A hole 23 is bored in the lower cover 2 between each of the guiding walls 21 and each of the supporting walls 22 for each projection 111 of the fixing wings 11 to sit in, enabling the front edge of the fixing wings 11 to exactly lock in one of the serration notches of the wheels 3. A hole 24 bored in the bottom of the lower cover 2 between the two guiding walls 21 permits passage therethrough of the lifting rod 5 of a tape recorder or a rewinder.
An upper cover 4 to be mounted on the lower cover 2, as shown in FIG. 5, has two curved walls 41 set on the inner side of its back wall. The curved walls overlie the supporting walls 22 of the lower cover 2. Two fixing walls 42 are set between the curved walls 41 in parallel and having a shorter distance between them than the width of the locking base 1 so that when the lower and upper covers 2,4 are connected together, the parallel fixing walls 42 touch exactly the upper edge of the locking base 1 enabling the locking base 1 to be confined and to move to and fro between the guiding walls 21 of the lower cover 2.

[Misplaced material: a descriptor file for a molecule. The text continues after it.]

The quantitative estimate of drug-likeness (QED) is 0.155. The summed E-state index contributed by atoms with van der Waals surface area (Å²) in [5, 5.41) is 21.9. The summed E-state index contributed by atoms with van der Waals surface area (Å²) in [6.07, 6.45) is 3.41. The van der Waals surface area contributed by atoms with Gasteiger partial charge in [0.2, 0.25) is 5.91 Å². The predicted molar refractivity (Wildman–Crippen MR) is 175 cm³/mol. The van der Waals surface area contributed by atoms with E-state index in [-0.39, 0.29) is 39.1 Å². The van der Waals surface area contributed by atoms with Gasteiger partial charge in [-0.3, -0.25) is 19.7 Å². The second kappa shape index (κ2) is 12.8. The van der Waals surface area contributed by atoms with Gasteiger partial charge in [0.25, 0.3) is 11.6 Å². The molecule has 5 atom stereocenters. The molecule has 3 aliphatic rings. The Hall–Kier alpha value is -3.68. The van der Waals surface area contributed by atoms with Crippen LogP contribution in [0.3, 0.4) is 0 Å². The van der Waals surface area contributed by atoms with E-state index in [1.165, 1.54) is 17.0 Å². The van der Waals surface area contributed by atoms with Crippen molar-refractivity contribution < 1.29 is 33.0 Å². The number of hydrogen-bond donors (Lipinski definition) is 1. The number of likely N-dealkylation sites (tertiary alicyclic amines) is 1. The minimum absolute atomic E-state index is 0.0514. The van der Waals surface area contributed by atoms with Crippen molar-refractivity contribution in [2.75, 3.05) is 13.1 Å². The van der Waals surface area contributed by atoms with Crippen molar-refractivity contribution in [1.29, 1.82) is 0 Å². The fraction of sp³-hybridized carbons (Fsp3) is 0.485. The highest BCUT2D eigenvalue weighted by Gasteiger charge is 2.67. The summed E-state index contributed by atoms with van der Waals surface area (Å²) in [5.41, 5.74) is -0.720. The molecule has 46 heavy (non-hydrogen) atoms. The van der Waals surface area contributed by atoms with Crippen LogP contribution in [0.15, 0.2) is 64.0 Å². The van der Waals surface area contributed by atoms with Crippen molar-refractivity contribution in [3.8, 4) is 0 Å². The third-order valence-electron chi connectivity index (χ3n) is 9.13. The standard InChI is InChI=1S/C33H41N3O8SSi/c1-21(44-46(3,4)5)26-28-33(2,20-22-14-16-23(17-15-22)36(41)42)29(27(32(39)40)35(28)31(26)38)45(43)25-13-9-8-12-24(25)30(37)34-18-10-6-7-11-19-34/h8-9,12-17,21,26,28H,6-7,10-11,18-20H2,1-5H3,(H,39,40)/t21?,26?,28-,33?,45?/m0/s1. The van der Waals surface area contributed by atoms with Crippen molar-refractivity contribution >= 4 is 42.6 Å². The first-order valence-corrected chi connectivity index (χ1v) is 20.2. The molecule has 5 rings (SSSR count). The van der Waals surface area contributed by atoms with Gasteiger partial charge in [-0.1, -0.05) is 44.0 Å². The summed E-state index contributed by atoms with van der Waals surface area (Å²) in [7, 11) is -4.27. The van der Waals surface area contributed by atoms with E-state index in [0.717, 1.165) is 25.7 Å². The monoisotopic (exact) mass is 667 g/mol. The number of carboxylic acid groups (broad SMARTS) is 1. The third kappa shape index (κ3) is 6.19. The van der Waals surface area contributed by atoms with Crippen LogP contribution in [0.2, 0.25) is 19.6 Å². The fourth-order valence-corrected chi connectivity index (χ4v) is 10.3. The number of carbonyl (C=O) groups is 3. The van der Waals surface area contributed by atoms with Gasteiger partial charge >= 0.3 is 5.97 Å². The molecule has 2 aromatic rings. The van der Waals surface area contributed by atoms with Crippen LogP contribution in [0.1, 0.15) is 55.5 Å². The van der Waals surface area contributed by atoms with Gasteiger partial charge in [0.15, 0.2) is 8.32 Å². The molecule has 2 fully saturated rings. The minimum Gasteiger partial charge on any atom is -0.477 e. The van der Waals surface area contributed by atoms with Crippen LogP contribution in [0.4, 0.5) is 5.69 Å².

Next, the action of the locking base 1 is explained as follows.
As a tape cassette is put into a recorder or a rewinder, the lifting rod 5 of the recorder or the rewinder will rise into the hole 24 of the lower cover 2 and push back the locking base 1 along the slope of the front bottom edge of the locking base 1. Meanwhile, the fixing wings 11 of the locking base 1, because of the backward movement of the locking base 1 and the pushing by the supporting walls 22, will move backward and additionally inward as well so that they can slip off the serration notch 31 of the wheels, which can then rotate freely.
When the tape cassette is ejected out, the locking base 1, because of not being pushed by the lifting rod 5 of the recorder, will immediately return by its inherent resilience back to its normal position and mesh in one of the serration notches 31 of the wheels 3 via the projections of the fixing wings 11.
The advantages of the invention are listed as follows.
1. Replacing the conventional complicated parts with a simple part.
2. Directly carrying out locking and releasing actions.
3. Simple structure, low cost, easy assembling and very low percentage of malfunctioning.
4. Simplicity in manufacturing with flexible and elastic plastics by means of one mold and long life in use.